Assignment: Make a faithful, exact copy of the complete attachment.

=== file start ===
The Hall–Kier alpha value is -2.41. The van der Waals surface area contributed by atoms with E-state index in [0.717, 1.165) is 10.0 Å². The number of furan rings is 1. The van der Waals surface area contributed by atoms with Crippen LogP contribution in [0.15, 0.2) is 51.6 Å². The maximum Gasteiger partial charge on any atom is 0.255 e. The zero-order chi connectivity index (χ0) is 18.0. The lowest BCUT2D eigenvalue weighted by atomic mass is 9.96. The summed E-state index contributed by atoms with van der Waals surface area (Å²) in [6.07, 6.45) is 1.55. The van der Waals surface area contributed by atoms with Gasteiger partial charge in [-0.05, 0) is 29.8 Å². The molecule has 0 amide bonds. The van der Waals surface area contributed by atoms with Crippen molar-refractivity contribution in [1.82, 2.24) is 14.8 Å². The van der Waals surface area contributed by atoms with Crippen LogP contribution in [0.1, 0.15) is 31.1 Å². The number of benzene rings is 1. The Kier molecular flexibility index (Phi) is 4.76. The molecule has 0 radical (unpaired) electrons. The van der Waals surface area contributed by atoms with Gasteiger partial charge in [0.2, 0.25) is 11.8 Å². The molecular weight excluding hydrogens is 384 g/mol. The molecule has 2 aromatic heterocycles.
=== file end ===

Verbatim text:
The Hall–Kier alpha value is -2.41. The van der Waals surface area contributed by atoms with E-state index in [0.717, 1.165) is 10.0 Å². The number of furan rings is 1. The van der Waals surface area contributed by atoms with Crippen LogP contribution in [0.15, 0.2) is 51.6 Å². The maximum Gasteiger partial charge on any atom is 0.255 e. The zero-order chi connectivity index (χ0) is 18.0. The lowest BCUT2D eigenvalue weighted by atomic mass is 9.96. The summed E-state index contributed by atoms with van der Waals surface area (Å²) in [6.07, 6.45) is 1.55. The van der Waals surface area contributed by atoms with Gasteiger partial charge in [-0.05, 0) is 29.8 Å². The molecule has 0 amide bonds. The van der Waals surface area contributed by atoms with Crippen molar-refractivity contribution in [1.82, 2.24) is 14.8 Å². The van der Waals surface area contributed by atoms with Crippen LogP contribution in [0.1, 0.15) is 31.1 Å². The number of benzene rings is 1. The Kier molecular flexibility index (Phi) is 4.76. The molecule has 0 radical (unpaired) electrons. The van der Waals surface area contributed by atoms with Gasteiger partial charge in [0.2, 0.25) is 11.8 Å². The molecular weight excluding hydrogens is 384 g/mol. The molecule has 2 aromatic heterocycles.